|Publication number||US4058766 A|
|Application number||US 05/697,858|
|Publication date||Nov 15, 1977|
|Filing date||Jun 21, 1976|
|Priority date||Jun 21, 1976|
|Also published as||CA1056914A, CA1056914A1|
|Publication number||05697858, 697858, US 4058766 A, US 4058766A, US-A-4058766, US4058766 A, US4058766A|
|Inventors||Ronald F. Vogel, Robert R. Boldt, Kevin D. McKee, Roy E. Resh, Paul E. West|
|Original Assignee||Agridustrial Electronics, Inc.|
|Export Citation||BiBTeX, EndNote, RefMan|
|Patent Citations (6), Referenced by (66), Classifications (10), Legal Events (3)|
|External Links: USPTO, USPTO Assignment, Espacenet|
This invention relates to testers using capacitive cells to measure permittivity of materials for determining the content of substances having a distinctive dielectric quality. Testers of this type include those having capacitors shaped like containers or cells into which are placed grains or other particulate materials for measuring their moisture content.
Typically, a type of tester for determining the amount of moisture in a particulate material includes a capacitive cell having an inner cylindrical, insulated electrode of quite small diameter surrounded by an outer electrode of substantially greater diameter. The testers may be portable and adapted for testing materials such as grain in discrete, accurately measured samples poured in the space between the inner and the outer electrodes, or the tester may be permanently installed in a process or handling facility for continually testing a portion of flowing material as it is diverted over a short distance from the main flow to flow downwardly between the electrodes. In either type of tester, the capacitance or impedance of the cell is measured electronically for determining the permittivity of the material, and the reading for permittivity is converted to a reading of moisture either directly on a scale of an output meter or by reference to a conversional table.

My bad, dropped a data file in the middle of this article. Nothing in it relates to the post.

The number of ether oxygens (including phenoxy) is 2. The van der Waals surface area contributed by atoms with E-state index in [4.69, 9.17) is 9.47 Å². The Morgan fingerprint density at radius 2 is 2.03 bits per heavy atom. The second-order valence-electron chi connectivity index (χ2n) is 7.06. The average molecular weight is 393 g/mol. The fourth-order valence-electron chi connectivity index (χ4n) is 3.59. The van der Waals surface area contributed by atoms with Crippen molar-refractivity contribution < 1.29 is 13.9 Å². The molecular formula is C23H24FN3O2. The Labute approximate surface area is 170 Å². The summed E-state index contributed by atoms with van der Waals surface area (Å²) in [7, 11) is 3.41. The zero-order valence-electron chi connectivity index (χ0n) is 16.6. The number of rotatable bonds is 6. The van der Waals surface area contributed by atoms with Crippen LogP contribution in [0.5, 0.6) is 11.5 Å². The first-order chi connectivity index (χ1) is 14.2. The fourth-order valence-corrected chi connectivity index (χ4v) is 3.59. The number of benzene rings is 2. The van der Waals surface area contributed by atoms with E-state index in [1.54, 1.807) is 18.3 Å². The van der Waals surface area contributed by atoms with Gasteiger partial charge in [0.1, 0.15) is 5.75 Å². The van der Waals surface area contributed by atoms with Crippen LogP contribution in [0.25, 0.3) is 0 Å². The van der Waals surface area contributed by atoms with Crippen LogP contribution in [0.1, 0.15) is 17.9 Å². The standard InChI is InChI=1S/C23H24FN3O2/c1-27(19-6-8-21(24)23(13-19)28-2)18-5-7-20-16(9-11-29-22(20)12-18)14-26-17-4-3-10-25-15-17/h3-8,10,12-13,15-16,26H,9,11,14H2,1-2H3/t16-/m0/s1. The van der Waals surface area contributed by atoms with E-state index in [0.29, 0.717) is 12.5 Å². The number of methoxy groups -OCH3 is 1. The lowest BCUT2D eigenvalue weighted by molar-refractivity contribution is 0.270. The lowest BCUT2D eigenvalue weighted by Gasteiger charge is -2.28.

Usually, the capacitive cell of the tester is included in a voltage divider, and voltage of repetitive waveform at a single frequency is applied across the voltage divider. The amount of moisture in a material such as grain is determined by measuring the voltage developed across the cell. The readings obtained on a tester of this type are usually valid when the moisture is quite evenly distributed within the kernels of the grain. A different calibration may be required if the moisture is contained in the grain in other ways; for example, the moisture may be contained within the grain not only in a close molecular condition but also it may be contained on the surface of the grain or in capillaries within the kernels either in liquid or in frozen form. Tests show that the permittivity of grain measured in a usual manner at a single frequency appears to be greater for a certain total amount of moisture when a greater portion of the moisture is contained on its surface.
The output readings of testers for measuring permittivity of materials placed in capacitive test cells are affected in various amounts by conditions of the materials such as density and temperature and of composition such as the amount of protein in grain. For temperature correction, temperature sensing devices in contact with the material being tested can control circuits for compensating the output readings of the testers. The amount of materials in the test cells are carefully controlled to maintain density nearly constant. Although the amounts of protein have usually been disregarded in grain moisture testers, changes in output readings with changes in protein in capacitive testers are being investigated not only for increasing the reliability of measurements of moisture but also as possibly providing a quick, reliable means of measuring grain for its amount of protein.